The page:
Archive for August 2008
The local authority widened an access road to its industrial estate by laying tarmac on the Claimant’s land. The local authority was liable to pay damages for the acts of trespass on the land and the damages should be assessed on the basis of the hypothetical negotiation for the right to use and license others to use the land
Secretary of State for the Environment Food & Rural Affairs v Meier & Ors  EWCA Civ 903 was a case concerning travellers encamped on Forestry Commission land. Some of the travellers had previously camped on a nearby patch of Forestry Commission land until a possession order was obtained. The Forestry Commission (or rather the [...]
M & M Savant Limited v Brown and others LRX/26/2006
It is a shame that this case was decided in 2008, and not in 1998 when it would have had a much greater relevance. It contains a comprehensive analysis of s.20 Landlord and Tenant Act 1985 prior to the wide ranging amendments made by the Commonhold [...]
Swanlane Estates Ltd v Woods and others LRX/159/2007 (.pdf)
This case concerns the not uncommon situation of a court or tribunal (in this case, a Leasehold Valuation Tribunal) taking a point which the applicant / claimant had not expressly pleaded and the respondent / defendant then losing the case on that very point.
Mr Wood and a [...]
The August 2008 Legal Action contains a couple of cases concerning anti-social behaviour possession claims that weren’t recorded elsewhere.
Ealing LBC v Jama B5/08/0104 was a Court of Appeal matter. Mrs Jama was Ealing’s secure tenant of a two bed property. The household included her husband and six children. Ealing sought possession on allegations of ASB [...]
Landlord and Tenant: The Tribunal considered whether the landlord had carried out consultation in accordance with section 20 of the Landlord and Tenant Act 1985. The landlord sent the tenants a letter telling them the estimates for building works were available for inspection at its offices. It did not include the estimates thermselves. The Tribunal held that the statutory obligation had not been complied with as the offices were 8-10 miles away from the properties and thus this did not constitute a display within section 20(4)(b).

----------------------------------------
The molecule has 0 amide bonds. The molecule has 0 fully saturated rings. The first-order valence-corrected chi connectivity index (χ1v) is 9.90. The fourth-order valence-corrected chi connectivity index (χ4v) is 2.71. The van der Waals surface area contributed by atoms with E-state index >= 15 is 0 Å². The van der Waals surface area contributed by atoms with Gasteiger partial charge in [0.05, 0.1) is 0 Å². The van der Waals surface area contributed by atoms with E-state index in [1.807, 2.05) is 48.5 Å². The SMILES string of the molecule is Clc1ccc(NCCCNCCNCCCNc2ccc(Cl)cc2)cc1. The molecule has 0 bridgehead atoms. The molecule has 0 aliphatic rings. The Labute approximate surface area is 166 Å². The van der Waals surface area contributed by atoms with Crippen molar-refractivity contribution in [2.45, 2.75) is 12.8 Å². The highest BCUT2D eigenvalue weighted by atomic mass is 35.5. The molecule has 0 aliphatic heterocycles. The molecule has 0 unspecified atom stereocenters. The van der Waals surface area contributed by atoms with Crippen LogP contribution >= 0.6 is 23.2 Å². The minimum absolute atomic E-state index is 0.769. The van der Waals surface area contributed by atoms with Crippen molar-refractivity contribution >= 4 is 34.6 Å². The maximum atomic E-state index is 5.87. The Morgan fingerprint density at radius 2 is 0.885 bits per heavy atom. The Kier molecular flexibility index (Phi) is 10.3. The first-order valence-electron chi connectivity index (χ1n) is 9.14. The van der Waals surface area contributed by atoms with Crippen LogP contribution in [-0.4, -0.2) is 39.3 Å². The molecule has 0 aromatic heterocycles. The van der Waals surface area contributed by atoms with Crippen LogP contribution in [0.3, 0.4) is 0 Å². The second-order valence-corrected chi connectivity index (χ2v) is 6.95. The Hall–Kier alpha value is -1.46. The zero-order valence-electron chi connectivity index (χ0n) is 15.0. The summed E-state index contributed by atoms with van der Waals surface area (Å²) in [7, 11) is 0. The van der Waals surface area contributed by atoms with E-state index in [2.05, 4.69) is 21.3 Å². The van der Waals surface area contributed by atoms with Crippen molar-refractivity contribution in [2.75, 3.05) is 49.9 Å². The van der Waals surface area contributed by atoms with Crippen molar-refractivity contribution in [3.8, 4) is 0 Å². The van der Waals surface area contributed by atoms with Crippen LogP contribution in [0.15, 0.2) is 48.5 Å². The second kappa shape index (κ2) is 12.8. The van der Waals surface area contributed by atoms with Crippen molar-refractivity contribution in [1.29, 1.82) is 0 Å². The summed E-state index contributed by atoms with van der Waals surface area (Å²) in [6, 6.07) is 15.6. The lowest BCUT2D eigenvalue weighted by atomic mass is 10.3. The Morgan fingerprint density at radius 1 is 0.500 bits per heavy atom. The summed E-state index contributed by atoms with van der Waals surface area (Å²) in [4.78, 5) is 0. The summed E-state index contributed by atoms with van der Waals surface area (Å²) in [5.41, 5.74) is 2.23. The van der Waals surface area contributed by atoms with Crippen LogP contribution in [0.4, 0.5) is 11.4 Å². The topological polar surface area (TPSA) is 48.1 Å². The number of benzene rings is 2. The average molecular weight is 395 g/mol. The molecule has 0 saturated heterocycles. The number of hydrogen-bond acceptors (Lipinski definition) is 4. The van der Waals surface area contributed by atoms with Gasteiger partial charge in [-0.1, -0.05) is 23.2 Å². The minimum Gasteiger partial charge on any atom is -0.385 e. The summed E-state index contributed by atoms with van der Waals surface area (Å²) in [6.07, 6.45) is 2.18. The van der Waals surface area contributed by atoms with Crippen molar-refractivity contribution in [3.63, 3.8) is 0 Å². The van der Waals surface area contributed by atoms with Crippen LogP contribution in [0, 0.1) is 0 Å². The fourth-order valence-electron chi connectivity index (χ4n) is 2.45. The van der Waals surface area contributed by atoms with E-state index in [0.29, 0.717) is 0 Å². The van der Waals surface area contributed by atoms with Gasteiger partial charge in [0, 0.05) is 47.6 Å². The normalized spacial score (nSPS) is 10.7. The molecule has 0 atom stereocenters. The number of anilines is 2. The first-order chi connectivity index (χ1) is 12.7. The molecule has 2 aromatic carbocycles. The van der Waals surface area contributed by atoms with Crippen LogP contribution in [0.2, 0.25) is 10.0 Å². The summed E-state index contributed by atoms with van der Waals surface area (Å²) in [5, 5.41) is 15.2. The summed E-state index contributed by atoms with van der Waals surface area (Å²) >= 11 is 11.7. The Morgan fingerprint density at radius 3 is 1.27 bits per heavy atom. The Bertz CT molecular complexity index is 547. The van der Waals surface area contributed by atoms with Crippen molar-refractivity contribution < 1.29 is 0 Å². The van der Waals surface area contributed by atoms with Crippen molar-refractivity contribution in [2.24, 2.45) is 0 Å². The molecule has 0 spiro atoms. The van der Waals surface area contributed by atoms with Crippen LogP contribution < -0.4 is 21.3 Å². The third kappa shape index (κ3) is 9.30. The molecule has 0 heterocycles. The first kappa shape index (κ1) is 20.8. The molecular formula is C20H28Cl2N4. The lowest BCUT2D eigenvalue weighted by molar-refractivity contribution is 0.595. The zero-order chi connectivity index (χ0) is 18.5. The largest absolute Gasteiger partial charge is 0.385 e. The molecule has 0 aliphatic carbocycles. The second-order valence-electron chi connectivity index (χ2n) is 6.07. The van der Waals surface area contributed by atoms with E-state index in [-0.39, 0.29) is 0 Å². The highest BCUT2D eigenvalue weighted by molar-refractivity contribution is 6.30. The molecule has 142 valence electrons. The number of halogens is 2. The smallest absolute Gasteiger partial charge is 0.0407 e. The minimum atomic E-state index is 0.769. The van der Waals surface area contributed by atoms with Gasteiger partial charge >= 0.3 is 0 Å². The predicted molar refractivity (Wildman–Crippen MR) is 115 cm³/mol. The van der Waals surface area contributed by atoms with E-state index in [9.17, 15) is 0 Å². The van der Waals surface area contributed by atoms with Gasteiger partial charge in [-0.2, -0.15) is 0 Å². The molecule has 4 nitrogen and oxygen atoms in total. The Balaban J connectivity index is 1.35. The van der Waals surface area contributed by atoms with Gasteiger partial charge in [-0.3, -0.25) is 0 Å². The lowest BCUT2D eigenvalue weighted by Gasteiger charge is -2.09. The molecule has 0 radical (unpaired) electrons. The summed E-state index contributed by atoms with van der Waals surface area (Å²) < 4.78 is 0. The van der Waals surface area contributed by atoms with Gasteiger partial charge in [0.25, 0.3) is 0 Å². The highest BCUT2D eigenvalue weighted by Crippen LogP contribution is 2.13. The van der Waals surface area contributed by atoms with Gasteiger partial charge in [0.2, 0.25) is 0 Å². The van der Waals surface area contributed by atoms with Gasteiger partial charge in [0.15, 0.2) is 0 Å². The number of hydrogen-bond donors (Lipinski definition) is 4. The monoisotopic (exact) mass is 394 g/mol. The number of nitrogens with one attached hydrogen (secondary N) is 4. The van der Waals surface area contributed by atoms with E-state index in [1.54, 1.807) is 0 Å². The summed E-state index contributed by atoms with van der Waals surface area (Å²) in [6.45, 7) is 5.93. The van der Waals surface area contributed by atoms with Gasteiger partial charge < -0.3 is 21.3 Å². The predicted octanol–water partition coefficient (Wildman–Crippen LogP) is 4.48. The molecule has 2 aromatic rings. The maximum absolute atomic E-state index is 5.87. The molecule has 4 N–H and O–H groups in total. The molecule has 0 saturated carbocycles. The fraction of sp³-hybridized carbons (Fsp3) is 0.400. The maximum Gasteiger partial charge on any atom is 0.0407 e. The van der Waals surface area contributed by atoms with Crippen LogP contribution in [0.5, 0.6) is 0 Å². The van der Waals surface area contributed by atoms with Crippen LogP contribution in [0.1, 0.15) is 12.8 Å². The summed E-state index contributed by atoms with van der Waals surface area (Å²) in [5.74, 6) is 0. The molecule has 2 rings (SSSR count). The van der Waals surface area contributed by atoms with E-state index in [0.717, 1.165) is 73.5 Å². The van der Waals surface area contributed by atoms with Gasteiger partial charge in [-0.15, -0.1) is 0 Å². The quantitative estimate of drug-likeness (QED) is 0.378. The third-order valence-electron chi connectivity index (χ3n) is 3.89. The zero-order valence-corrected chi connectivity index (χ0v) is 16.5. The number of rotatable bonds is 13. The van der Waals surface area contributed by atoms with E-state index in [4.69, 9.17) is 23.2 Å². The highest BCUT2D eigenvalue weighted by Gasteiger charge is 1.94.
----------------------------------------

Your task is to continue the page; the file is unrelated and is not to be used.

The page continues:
The Pursuer, a local housing authority, was the landlord of a property occupied by the Defender. The Pursuer sought recovery of possession and payment of arrears of rent after the Defender received a custodial sentence for having a prohibited weapon, a revolver, and counterfeit currency in his possession at the property. There was little dispute over the material facts. Schedule 2 of the Housing (Scotland) Act 2001 sets out grounds on which the court may order recovery of possession. Paragraph 2(b) refers to the tenant having been convicted of an offence punishable by imprisonment committed in, or in the locality of, the house. Section 16(2)(a) provides that the court must make an order for recovery of possession if it appeared that the landlord had a ground for recovery as set out in the relevant part of Schedule 2 and that it was reasonable to make the order. The Defender opposed the order for recovery of possession and argued inter alia that paragraph 2(b) of Part 1 of Schedule 2 was limited to cases of drug dealing only; that, if evicted, he would lose contact with his 6 year old son; and that he would be homeless. The Sheriff heard evidence and considered the relevant statutory factors and also other factors which the parties set out and concluded that the provisions of paragraph 2(b) had been satisfied. He did not accept that paragraph 2(b) was limited to cases of drug dealing only. The offences of which the Defender had been convicted lay at the high end of seriousness and the Defender was solely responsible for the offences. The nature of the area in which the tenant lived was relevant. The Pursuer had gone to some lengths to improve the area and the Sheriff considered that the Pursuer being seen to take action in a case such as this was a relevant consideration. Termination of the tenancy would not mean an end to contact between the Defender and his son, although contact may become more difficult. Balancing all these factors, the Sheriff concluded that the Pursuer had shown that it was reasonable that an order should be granted, together with decree for payment of the rent arrears.
Forde v Birmingham City Council  EWHC 90105 (Costs)
In brief, where a firm had asked a client to sign a second CFA for a disrepair claim, at a time when it appeared that the first CFA might be found unenforceable, and the second CFA provided for a success fee where the first one didn’t:
a) was [...]
R (on the application of Heffernan) (FC) (Appellant) v The Rent Service) (Respondents)  UK 58 concerns the meaning of locality in para 4(6) of Part 1 Schedule 1 Rent Officers (Housing Benefit Functions) Order 1997.
Locality serves to define the area by reference to which the Local Reference Rent was established and hence the level of [...]
Cantrell v Wycombe District Council  EWCA Civ 866 concerns enforcement of positive covenants by a Local Authority.
In return for funds towards the purchase of another property, a housing association had granted the Council nomination rights to six properties, including the one at issue, the agreement was said to be made pursuant to s.609 Housing Act [...]